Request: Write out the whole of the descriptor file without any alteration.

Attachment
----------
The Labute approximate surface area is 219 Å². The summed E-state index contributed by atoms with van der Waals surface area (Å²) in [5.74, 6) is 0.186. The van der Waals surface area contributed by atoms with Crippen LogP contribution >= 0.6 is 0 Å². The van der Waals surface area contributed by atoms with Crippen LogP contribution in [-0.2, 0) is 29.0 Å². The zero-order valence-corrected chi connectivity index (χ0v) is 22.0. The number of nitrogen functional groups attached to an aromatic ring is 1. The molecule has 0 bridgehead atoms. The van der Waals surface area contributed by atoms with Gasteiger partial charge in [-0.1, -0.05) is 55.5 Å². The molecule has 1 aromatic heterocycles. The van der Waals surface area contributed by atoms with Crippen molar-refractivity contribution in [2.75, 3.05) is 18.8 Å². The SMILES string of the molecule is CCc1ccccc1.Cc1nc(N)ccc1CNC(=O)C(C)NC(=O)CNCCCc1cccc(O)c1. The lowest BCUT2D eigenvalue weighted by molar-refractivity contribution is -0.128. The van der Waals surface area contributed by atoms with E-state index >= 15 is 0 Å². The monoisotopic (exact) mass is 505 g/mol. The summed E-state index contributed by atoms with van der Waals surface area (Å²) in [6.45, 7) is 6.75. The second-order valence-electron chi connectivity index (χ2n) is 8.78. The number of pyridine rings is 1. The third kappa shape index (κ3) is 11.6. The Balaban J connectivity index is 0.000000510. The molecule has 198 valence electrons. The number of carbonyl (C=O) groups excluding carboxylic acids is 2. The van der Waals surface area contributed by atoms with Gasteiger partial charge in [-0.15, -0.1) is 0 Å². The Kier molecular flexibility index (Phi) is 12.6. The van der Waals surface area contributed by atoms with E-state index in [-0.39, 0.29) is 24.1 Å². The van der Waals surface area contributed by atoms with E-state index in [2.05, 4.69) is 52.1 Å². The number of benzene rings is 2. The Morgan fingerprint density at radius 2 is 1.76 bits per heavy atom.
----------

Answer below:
The Labute approximate surface area is 219 Å². The summed E-state index contributed by atoms with van der Waals surface area (Å²) in [5.74, 6) is 0.186. The van der Waals surface area contributed by atoms with Crippen LogP contribution >= 0.6 is 0 Å². The van der Waals surface area contributed by atoms with Crippen LogP contribution in [-0.2, 0) is 29.0 Å². The zero-order valence-corrected chi connectivity index (χ0v) is 22.0. The number of nitrogen functional groups attached to an aromatic ring is 1. The molecule has 0 bridgehead atoms. The van der Waals surface area contributed by atoms with Gasteiger partial charge in [-0.1, -0.05) is 55.5 Å². The molecule has 1 aromatic heterocycles. The van der Waals surface area contributed by atoms with Crippen molar-refractivity contribution in [2.75, 3.05) is 18.8 Å². The SMILES string of the molecule is CCc1ccccc1.Cc1nc(N)ccc1CNC(=O)C(C)NC(=O)CNCCCc1cccc(O)c1. The lowest BCUT2D eigenvalue weighted by molar-refractivity contribution is -0.128. The van der Waals surface area contributed by atoms with E-state index >= 15 is 0 Å². The monoisotopic (exact) mass is 505 g/mol. The summed E-state index contributed by atoms with van der Waals surface area (Å²) in [6.45, 7) is 6.75. The second-order valence-electron chi connectivity index (χ2n) is 8.78. The number of pyridine rings is 1. The third kappa shape index (κ3) is 11.6. The Balaban J connectivity index is 0.000000510. The molecule has 198 valence electrons. The number of carbonyl (C=O) groups excluding carboxylic acids is 2. The van der Waals surface area contributed by atoms with Gasteiger partial charge in [-0.15, -0.1) is 0 Å². The Kier molecular flexibility index (Phi) is 12.6. The van der Waals surface area contributed by atoms with E-state index in [-0.39, 0.29) is 24.1 Å². The van der Waals surface area contributed by atoms with E-state index in [2.05, 4.69) is 52.1 Å². The number of benzene rings is 2. The Morgan fingerprint density at radius 2 is 1.76 bits per heavy atom.